Printers need to move beyond paper and ink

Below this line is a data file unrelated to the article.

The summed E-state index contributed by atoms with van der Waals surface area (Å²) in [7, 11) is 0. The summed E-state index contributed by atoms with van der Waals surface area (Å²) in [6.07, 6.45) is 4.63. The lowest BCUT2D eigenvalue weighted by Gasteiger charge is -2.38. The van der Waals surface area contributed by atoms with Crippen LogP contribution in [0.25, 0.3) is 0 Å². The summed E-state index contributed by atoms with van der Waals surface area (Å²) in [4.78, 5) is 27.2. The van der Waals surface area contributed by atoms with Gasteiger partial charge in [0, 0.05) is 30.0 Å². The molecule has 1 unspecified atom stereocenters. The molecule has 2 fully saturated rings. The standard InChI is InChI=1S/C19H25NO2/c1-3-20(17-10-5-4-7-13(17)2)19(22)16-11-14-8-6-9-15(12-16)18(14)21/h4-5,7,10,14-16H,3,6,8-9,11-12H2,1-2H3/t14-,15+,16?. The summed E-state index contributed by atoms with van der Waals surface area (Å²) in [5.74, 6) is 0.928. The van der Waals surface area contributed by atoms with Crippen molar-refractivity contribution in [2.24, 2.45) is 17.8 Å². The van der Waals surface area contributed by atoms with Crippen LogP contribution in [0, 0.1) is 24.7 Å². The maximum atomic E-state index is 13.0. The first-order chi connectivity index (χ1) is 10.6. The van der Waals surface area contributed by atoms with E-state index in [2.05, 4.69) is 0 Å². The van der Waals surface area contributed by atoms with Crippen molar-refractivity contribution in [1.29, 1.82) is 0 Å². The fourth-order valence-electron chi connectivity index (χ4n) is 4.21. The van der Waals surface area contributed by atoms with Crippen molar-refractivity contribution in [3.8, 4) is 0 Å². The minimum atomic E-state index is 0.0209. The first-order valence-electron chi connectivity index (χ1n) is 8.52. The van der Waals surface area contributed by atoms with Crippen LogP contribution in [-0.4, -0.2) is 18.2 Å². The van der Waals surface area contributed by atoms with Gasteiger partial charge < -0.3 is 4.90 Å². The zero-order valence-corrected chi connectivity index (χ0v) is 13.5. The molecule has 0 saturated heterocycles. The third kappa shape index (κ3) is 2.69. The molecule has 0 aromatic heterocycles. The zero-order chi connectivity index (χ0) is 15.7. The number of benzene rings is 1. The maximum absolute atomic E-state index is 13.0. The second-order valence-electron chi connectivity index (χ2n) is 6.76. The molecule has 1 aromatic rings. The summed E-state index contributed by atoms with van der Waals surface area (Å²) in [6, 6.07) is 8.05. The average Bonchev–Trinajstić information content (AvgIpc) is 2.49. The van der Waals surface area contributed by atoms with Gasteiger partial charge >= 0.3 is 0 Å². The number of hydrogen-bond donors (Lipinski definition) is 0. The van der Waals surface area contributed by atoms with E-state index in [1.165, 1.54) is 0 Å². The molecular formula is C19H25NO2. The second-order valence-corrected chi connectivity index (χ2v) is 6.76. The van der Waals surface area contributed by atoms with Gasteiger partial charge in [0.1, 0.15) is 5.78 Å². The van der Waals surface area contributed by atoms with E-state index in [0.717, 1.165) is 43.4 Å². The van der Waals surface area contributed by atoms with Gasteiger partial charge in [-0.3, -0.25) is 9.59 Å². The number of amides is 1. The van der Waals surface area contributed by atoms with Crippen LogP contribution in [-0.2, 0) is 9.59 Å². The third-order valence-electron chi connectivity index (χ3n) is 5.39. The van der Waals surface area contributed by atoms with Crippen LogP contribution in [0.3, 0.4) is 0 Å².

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Steven Frye started in the publishing business in 1978 as the special sections art director at The Saturday Evening Post. He's been running his own magazine production and distribution consultancy since 1985. Media Business: How do you think the World Color-Quad/Graphics merger will affect b-to-b publishers? Steven Frye: I think the merger is brilliant because the big three printers are fighting over a market that doesn't exist anymore, which is the real large-run offset market. There's too much hardware out there, too much dinosaur equipment. With Quebecor [now World Color] being the first organization to go through the tough times, they come out looking good. It's kind of like the airlines. American went first, and they suffered through and came out pretty strong. The next one didn't come out as strong, and the next one didn't do very well at all. After that, there's nothing left. Everybody thought Donnelley would go [into a reorganization] after Quebecor did. And now Quad, instead of being a victim of the market, took control of it. MB: Who will benefit from the merger? Frye: Fry Communications and Brown Printing, two solid printers that can go head-to-head against the bigger guys. The catalog market has never heard of Fry, but that will now likely change. They all can print great magazines. It's the distribution aspect that is critical to be a good printer. MB: Why is that? Frye: Publishers should be looking at printers differently. Printers used to be distributors of content only through ink on paper. The printers that are going to survive these days are the ones that can distribute to all mediums. So your printer, once they get your content, they should be able to distribute it to print, Web, e-readers, smartphones—wherever the reader wants it. They need to be leading on that. It's all about multimedia distribution because people will start paying for content through any medium. MB: When will that change come? Frye: The full circle is coming around. People are going to realize there is a real benefit for push technology. There's no reason people have to go out and search for everything they want. If I'm interested in scuba diving and caving, which I am, those magazines should deliver to me electronically and in print. We have to deliver [content] to [readers] on any medium they prefer. Our job is to figure that out. Right now we have to do it on all of them. As e-readers evolve and become a better reading experience, that area will grow rapidly. With that, e-magazines and their subscriptions will grow. We're still in the hand-calculator age of 1972 for e-readers. They are going to get lighter, and more efficient and more affordable. And that is going to change our industry a lot.
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